Freya Rae and Louis Bingham are accomplished multi-instrumentalists from opposite ends of the UK: Freya hails from the Scottish Borders while Louis was raised in Devon and they each bring a wealth of influence and experience to their joint venture. Freya is a member of the Tom Kitching Band and plays in another duo with her younger sister, Eryn Rae, while Louis has performed and recorded with nyckelharpa player Griselda Sanderson (read the review of ‘Radial’, her latest album here) and tours in the house band of the world renowned Giffords Circus. The pair has been playing together for a few years and now present their debut album Curlicue, a collection of dance music that mixes their original compositions with traditional pieces from Ireland, Brittany and Scandinavia.
Starting the album with a quartet of reels and jigs, The Foorglass Set takes its name from the opening tune, the spellbinding Foorglass Jig, which Tyneside flute player Tom McElvogue composed following a visit to the area of Connemara that was the home of his maternal grandfather. Freya’s multi-tracked flute and whistles are mesmerising as Louis’ provides a complimentary guitar backing that is equally fascinating as it keeps up with every turn. The interplay continues through the following three traditional pieces but after continuing on guitar during The Orphan, Louis switches to banjo for Drag Her Round the Road and Mullingar Lea.
Title track Curlicue lives up to the promise of its name, with a warbling, weaving clarinet and a climbing, spiralling flute that curls and twists as it dances around the guitar. The set visits fiddler Paddy Fahey’s reel that bears his name, the traditional slip jig Elizabeth Kelly’s Delight and Freya’s own Curlicue, during which Louis’ expertly-picked guitar follows Freya’s clarinet perfectly.
Briefly moving away from reels and jigs, Crocus is a pair of waltzes: Freya wrote Crocus Waltz to celebrate a display of the pretty flowers that appear each spring in a Newcastle park and her flute brings out the feeling of transition from the colder months into the brighter, warmer period of rebirth that lies ahead. The second part, Nico’s Mermaid, was composed by traditional Irish fiddler Siobhan Peoples after hearing a Breton fisherman’s story of a friend who believed that his true love would come out of the sea.
A steep and windy road in the Scottish Borders lends its name to Lanton Road, another of Freya’s tunes, which is appropriately rendered on woodwinds. It appears with The Shoemaker’s Daughter and Alice’s Reel, from Irish fiddlers Ed Reavy and Frankie Gavin respectively. Freya’s 14-year-old sister Eryn provides some outstanding bow work over the flute and Louis’ foot-tapping bodhran rhythms.
During a Fest Noz or night festival in Brittany, musicians often play a lengthy introduction to allow the dancers to prepare for the main tune. And so the slow, low clarinet notes of traditional reel Rond de Loudeac are played as Call to the Dance, segueing into another of Freya’s Treujenn Gaol. Far from being about a women’s prison as the title might suggest, the piece helps to explain the apparently unusual use of a clarinet in traditional music. The title translates from Breton as ‘cabbage stalk’ and was used by suspicious bombard players to describe the clarinet on its introduction to Brittany in the eighteenth century. It’s a lovely piece with passages played alternately and together on dual clarinets and flute, as in Breton music, where two clarinetists often play together.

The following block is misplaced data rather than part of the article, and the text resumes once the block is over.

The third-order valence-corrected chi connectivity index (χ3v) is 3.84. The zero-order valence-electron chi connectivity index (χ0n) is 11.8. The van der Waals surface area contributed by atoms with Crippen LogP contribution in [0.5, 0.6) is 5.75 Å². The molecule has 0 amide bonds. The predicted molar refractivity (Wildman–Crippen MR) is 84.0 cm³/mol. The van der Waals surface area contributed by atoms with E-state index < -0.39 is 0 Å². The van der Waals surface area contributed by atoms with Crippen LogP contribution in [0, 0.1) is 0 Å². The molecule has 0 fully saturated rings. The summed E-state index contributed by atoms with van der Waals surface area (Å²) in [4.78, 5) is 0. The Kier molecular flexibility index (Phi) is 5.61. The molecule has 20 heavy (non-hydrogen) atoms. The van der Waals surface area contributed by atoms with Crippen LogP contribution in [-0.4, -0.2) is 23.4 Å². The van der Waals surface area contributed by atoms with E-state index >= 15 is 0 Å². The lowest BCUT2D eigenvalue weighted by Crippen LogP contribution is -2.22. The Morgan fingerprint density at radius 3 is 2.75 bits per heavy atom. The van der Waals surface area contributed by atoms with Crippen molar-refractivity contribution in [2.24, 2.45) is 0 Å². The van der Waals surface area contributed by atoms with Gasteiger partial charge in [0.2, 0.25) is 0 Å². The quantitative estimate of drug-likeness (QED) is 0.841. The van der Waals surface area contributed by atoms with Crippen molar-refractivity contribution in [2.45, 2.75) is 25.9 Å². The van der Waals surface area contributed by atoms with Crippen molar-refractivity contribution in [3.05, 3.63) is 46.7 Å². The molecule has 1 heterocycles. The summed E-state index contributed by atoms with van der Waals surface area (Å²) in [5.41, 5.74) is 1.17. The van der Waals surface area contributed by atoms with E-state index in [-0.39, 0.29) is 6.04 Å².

Freya takes a back seat as Louis plays his picked guitar piece Farewell Monty complete with atmospheric layered harmonic drones from an E-Bow resonator. Louis’ skilled fretwork continues to take the spotlight on Guitar Hornpipes, which is made up of the traditional The Brown Coffin and Humours of Ballyconnell. Griselda Sanderson’s rich nyckelharpa displaces the latter reel from its Irish home with a more Scandinavian sound that aids and abets the guitar part wonderfully.
One of the first sets of reels that Freya and Louis put together provides a fine album closer. After Mrs. Lawrie’s, from fiddle player Brendan McGlinchey, a return visit to the work of Tom McElvogue ends the album as it began, although The Watchmaker and The Boys of Ballisodare are both traditional tunes rather than Tom’s own. This showcase of flute, banjo and guitar skills demonstrates why the set continues to be a repertoire favourite.
Freya Rae Louis Bingham’s Curlicue certainly lives up to its title: its musical twists and turns reflect the decorative curls and swirls often seen in calligraphy and architecture, enhanced by a multi-tracked depth that demands focussed attention. This exhaustingly foot-tapping, head-nodding collection of captivating tunes is a magnificent debut that rewards the listener enormously on repeated plays.
Review by: Roy Spencer